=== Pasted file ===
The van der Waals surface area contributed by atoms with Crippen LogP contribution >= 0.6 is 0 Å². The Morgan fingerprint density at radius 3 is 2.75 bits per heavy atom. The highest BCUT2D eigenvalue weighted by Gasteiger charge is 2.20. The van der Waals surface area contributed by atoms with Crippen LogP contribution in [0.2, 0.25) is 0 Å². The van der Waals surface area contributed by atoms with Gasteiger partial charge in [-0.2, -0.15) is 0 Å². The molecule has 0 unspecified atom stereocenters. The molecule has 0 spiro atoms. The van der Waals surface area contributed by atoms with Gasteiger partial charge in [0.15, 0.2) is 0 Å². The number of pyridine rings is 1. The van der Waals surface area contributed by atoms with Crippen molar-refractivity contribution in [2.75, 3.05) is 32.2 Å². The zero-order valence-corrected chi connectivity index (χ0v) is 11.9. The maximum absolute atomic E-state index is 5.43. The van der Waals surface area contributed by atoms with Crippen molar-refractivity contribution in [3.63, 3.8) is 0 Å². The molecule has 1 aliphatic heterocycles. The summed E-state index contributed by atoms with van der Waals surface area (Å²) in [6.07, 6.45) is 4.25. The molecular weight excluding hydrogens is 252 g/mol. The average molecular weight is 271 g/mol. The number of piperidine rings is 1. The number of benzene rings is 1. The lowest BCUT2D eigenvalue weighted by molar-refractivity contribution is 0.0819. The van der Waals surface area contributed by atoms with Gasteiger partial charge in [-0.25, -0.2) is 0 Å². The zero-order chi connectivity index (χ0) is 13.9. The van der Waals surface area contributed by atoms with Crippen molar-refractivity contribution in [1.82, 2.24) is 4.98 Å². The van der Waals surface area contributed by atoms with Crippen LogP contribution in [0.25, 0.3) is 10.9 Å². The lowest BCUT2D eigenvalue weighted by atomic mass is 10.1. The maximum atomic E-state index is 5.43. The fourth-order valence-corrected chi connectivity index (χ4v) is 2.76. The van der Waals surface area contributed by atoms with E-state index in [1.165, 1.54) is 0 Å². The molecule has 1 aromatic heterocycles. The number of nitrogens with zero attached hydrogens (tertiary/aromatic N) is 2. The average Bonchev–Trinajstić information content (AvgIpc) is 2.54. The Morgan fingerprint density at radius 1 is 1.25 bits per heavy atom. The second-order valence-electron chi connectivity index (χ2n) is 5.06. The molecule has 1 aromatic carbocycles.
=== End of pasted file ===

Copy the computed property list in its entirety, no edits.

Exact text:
The van der Waals surface area contributed by atoms with Crippen LogP contribution >= 0.6 is 0 Å². The Morgan fingerprint density at radius 3 is 2.75 bits per heavy atom. The highest BCUT2D eigenvalue weighted by Gasteiger charge is 2.20. The van der Waals surface area contributed by atoms with Crippen LogP contribution in [0.2, 0.25) is 0 Å². The van der Waals surface area contributed by atoms with Gasteiger partial charge in [-0.2, -0.15) is 0 Å². The molecule has 0 unspecified atom stereocenters. The molecule has 0 spiro atoms. The van der Waals surface area contributed by atoms with Gasteiger partial charge in [0.15, 0.2) is 0 Å². The number of pyridine rings is 1. The van der Waals surface area contributed by atoms with Crippen molar-refractivity contribution in [2.75, 3.05) is 32.2 Å². The zero-order valence-corrected chi connectivity index (χ0v) is 11.9. The maximum absolute atomic E-state index is 5.43. The van der Waals surface area contributed by atoms with Crippen molar-refractivity contribution in [3.63, 3.8) is 0 Å². The molecule has 1 aliphatic heterocycles. The summed E-state index contributed by atoms with van der Waals surface area (Å²) in [6.07, 6.45) is 4.25. The molecular weight excluding hydrogens is 252 g/mol. The average molecular weight is 271 g/mol. The number of piperidine rings is 1. The number of benzene rings is 1. The lowest BCUT2D eigenvalue weighted by molar-refractivity contribution is 0.0819. The van der Waals surface area contributed by atoms with Gasteiger partial charge in [-0.25, -0.2) is 0 Å². The zero-order chi connectivity index (χ0) is 13.9. The van der Waals surface area contributed by atoms with Crippen molar-refractivity contribution in [1.82, 2.24) is 4.98 Å². The van der Waals surface area contributed by atoms with Crippen LogP contribution in [0.25, 0.3) is 10.9 Å². The lowest BCUT2D eigenvalue weighted by atomic mass is 10.1. The maximum atomic E-state index is 5.43. The fourth-order valence-corrected chi connectivity index (χ4v) is 2.76. The van der Waals surface area contributed by atoms with E-state index in [1.165, 1.54) is 0 Å². The molecule has 1 aromatic heterocycles. The number of nitrogens with zero attached hydrogens (tertiary/aromatic N) is 2. The average Bonchev–Trinajstić information content (AvgIpc) is 2.54. The Morgan fingerprint density at radius 1 is 1.25 bits per heavy atom. The second-order valence-electron chi connectivity index (χ2n) is 5.06. The molecule has 1 aromatic carbocycles.